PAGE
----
The phrase seems to have acquired, in the minds of those who say it, some kind of scandal-washing magic powers. However, its repeated use not only makes the phrase itself somewhat farcical, but really calls into question the attitudes of those saying it. If you say that you take full responsibility for something and do not appear to either suffer any personal consequences or meaningfully institute changes, it does somewhat imply that you don’t really consider it to be that important. It would be far better, in the long run, if people only apologised for things they actually feel responsible for and plan to do something about. Otherwise, the only realistic conclusion is that they just don’t care.
PMQs: a credibility-destroying farce
Prime minister’s question time is one of the most well-known and least-liked parts of Britain’s democratic process. With the infantile, sneering put-downs, the unfathomable shouting and jeering and general school playground atmosphere, PMQs is where what is left of a politician’s credibility goes to die. It is, at times, basically unwatchable, as grown men and women attempt to drown out those speaking, while the speaker of the chamber looks like a supply teacher on the last day of term. It is a thoroughly undignified process that, to my mind, serves no identifiable purpose and does considerable harm to the image of politics and thus the democratic process itself.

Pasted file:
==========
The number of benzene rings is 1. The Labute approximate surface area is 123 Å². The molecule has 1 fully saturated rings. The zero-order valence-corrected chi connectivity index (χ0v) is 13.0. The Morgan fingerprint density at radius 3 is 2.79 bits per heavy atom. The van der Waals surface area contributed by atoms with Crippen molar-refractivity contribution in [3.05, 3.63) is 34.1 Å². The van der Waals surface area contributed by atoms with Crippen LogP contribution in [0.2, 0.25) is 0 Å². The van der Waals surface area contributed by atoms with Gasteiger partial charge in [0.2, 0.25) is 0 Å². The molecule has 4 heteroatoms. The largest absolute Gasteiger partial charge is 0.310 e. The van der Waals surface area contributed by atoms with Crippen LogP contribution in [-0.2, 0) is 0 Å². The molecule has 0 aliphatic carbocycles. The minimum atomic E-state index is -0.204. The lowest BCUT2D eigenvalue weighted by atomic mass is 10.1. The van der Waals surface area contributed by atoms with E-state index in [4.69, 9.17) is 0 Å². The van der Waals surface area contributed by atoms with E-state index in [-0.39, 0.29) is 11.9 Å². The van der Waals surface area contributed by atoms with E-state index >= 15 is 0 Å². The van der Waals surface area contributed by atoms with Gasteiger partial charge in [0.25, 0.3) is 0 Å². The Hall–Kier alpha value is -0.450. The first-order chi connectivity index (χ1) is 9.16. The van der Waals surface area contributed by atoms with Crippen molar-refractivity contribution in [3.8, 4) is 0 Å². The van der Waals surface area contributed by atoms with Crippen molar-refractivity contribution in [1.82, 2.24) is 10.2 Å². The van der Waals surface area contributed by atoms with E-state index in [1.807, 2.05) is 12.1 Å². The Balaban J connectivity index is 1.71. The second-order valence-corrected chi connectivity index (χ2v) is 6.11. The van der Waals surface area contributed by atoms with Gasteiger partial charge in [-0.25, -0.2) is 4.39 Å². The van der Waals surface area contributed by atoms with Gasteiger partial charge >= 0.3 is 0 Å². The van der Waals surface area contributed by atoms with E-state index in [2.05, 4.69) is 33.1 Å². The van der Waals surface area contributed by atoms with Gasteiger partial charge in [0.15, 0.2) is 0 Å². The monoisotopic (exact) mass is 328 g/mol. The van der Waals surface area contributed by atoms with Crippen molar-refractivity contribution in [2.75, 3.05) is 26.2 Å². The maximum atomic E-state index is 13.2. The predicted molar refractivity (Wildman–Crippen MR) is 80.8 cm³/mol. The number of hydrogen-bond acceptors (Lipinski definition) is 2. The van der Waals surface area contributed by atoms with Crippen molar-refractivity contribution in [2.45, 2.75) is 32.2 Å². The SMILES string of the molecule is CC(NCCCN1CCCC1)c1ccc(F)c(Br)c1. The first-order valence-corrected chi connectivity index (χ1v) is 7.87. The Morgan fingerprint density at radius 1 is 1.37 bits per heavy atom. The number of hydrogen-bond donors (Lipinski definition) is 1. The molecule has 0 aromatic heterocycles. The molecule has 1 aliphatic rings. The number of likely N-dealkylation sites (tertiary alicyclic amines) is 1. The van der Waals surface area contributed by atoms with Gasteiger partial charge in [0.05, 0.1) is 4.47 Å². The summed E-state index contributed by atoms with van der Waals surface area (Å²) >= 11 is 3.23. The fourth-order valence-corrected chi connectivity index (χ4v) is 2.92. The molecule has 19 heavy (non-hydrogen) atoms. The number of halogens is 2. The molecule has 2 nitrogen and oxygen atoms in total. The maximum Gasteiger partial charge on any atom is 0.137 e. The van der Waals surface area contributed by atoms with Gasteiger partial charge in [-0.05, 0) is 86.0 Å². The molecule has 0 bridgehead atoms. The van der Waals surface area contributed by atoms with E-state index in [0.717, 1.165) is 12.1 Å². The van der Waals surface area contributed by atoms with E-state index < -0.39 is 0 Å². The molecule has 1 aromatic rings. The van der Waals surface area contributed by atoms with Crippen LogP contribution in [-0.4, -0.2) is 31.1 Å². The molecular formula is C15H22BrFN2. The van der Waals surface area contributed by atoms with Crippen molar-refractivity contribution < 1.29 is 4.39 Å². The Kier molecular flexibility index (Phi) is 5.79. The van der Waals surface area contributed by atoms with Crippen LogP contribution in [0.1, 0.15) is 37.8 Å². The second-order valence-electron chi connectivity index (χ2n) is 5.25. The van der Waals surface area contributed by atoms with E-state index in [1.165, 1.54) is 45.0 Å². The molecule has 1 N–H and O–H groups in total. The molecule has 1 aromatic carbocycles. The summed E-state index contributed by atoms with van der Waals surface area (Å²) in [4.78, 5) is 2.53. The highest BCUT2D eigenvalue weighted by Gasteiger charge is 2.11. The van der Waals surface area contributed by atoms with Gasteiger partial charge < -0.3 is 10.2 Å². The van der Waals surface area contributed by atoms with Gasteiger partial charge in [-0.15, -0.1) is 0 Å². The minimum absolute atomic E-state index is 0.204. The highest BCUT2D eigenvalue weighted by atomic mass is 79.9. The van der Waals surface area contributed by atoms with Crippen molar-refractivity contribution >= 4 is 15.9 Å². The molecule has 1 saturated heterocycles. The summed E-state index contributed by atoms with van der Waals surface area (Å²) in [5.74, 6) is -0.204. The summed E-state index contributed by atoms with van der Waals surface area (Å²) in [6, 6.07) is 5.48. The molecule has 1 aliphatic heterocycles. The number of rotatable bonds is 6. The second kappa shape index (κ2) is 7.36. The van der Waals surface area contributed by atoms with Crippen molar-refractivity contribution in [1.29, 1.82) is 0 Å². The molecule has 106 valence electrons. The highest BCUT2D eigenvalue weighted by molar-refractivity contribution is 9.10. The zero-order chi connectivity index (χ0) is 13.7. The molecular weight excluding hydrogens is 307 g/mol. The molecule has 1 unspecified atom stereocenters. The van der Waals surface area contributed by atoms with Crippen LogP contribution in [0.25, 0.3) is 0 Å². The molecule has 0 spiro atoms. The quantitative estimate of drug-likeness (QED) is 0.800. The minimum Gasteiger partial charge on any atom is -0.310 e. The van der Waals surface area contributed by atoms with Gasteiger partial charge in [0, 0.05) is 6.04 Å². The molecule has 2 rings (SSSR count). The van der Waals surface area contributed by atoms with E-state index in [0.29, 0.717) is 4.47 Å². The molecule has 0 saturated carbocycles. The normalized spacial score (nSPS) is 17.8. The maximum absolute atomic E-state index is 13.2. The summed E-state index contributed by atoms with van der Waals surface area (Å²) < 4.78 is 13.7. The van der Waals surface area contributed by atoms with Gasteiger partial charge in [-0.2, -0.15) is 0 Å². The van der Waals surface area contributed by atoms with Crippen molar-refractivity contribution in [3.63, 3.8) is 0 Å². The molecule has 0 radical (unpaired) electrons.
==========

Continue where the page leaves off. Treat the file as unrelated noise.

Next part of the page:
Politicians must understand that when they shout down another politician, they are not just jokingly putting down someone who they can patch things up with over a (subsidised) drink at the House of Commons bar later on. What they are also doing is shouting down all the people who hold the view being shouted over, and showing contempt for that opinion. When someone agrees with a view being expressed, how are they supposed to react when another politician won’t even let a speaker finish uninterrupted? It’s unreasonable to expect all politicians to agree with you, and virtually nobody does, but it is not too much to ask that they at least respect other politicians, and more importantly those whose views they represent, and let them finish their sentences.
A sea change is needed